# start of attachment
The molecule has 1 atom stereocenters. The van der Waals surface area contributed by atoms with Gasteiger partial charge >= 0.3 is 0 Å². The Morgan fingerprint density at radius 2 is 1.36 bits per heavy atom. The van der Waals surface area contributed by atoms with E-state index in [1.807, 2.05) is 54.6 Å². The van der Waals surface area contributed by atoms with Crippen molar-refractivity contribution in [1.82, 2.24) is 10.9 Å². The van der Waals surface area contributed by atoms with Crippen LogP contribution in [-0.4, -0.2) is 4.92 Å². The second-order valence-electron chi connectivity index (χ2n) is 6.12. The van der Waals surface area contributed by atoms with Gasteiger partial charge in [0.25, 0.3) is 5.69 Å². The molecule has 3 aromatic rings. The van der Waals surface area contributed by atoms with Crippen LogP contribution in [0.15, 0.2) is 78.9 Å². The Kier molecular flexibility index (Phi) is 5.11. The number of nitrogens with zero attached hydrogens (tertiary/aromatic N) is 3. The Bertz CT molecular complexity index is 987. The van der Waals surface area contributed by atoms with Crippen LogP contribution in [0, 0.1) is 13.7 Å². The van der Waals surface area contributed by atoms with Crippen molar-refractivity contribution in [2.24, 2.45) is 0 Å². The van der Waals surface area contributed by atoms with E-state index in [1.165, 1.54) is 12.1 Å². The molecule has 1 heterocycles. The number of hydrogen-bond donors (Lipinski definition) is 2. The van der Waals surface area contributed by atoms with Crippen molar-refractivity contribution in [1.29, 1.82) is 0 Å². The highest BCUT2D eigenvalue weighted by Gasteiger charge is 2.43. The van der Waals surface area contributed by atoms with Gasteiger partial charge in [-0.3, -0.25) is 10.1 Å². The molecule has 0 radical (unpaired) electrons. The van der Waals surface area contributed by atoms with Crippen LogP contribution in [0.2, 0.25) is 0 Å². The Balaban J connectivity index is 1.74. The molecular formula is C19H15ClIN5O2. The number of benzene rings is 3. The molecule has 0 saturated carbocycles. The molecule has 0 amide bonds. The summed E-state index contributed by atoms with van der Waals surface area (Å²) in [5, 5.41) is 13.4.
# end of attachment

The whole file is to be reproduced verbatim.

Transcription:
The molecule has 1 atom stereocenters. The van der Waals surface area contributed by atoms with Gasteiger partial charge >= 0.3 is 0 Å². The Morgan fingerprint density at radius 2 is 1.36 bits per heavy atom. The van der Waals surface area contributed by atoms with E-state index in [1.807, 2.05) is 54.6 Å². The van der Waals surface area contributed by atoms with Crippen molar-refractivity contribution in [1.82, 2.24) is 10.9 Å². The van der Waals surface area contributed by atoms with Crippen LogP contribution in [-0.4, -0.2) is 4.92 Å². The second-order valence-electron chi connectivity index (χ2n) is 6.12. The van der Waals surface area contributed by atoms with Gasteiger partial charge in [0.25, 0.3) is 5.69 Å². The molecule has 3 aromatic rings. The van der Waals surface area contributed by atoms with Crippen LogP contribution in [0.15, 0.2) is 78.9 Å². The Kier molecular flexibility index (Phi) is 5.11. The number of nitrogens with zero attached hydrogens (tertiary/aromatic N) is 3. The Bertz CT molecular complexity index is 987. The van der Waals surface area contributed by atoms with Crippen LogP contribution in [0, 0.1) is 13.7 Å². The van der Waals surface area contributed by atoms with Crippen molar-refractivity contribution in [2.24, 2.45) is 0 Å². The van der Waals surface area contributed by atoms with E-state index in [1.165, 1.54) is 12.1 Å². The molecule has 1 heterocycles. The number of hydrogen-bond donors (Lipinski definition) is 2. The van der Waals surface area contributed by atoms with Crippen molar-refractivity contribution in [1.29, 1.82) is 0 Å². The highest BCUT2D eigenvalue weighted by Gasteiger charge is 2.43. The van der Waals surface area contributed by atoms with Gasteiger partial charge in [-0.3, -0.25) is 10.1 Å². The molecule has 0 radical (unpaired) electrons. The van der Waals surface area contributed by atoms with Crippen LogP contribution in [0.2, 0.25) is 0 Å². The Balaban J connectivity index is 1.74. The molecular formula is C19H15ClIN5O2. The number of benzene rings is 3. The molecule has 0 saturated carbocycles. The molecule has 0 amide bonds. The summed E-state index contributed by atoms with van der Waals surface area (Å²) in [5, 5.41) is 13.4.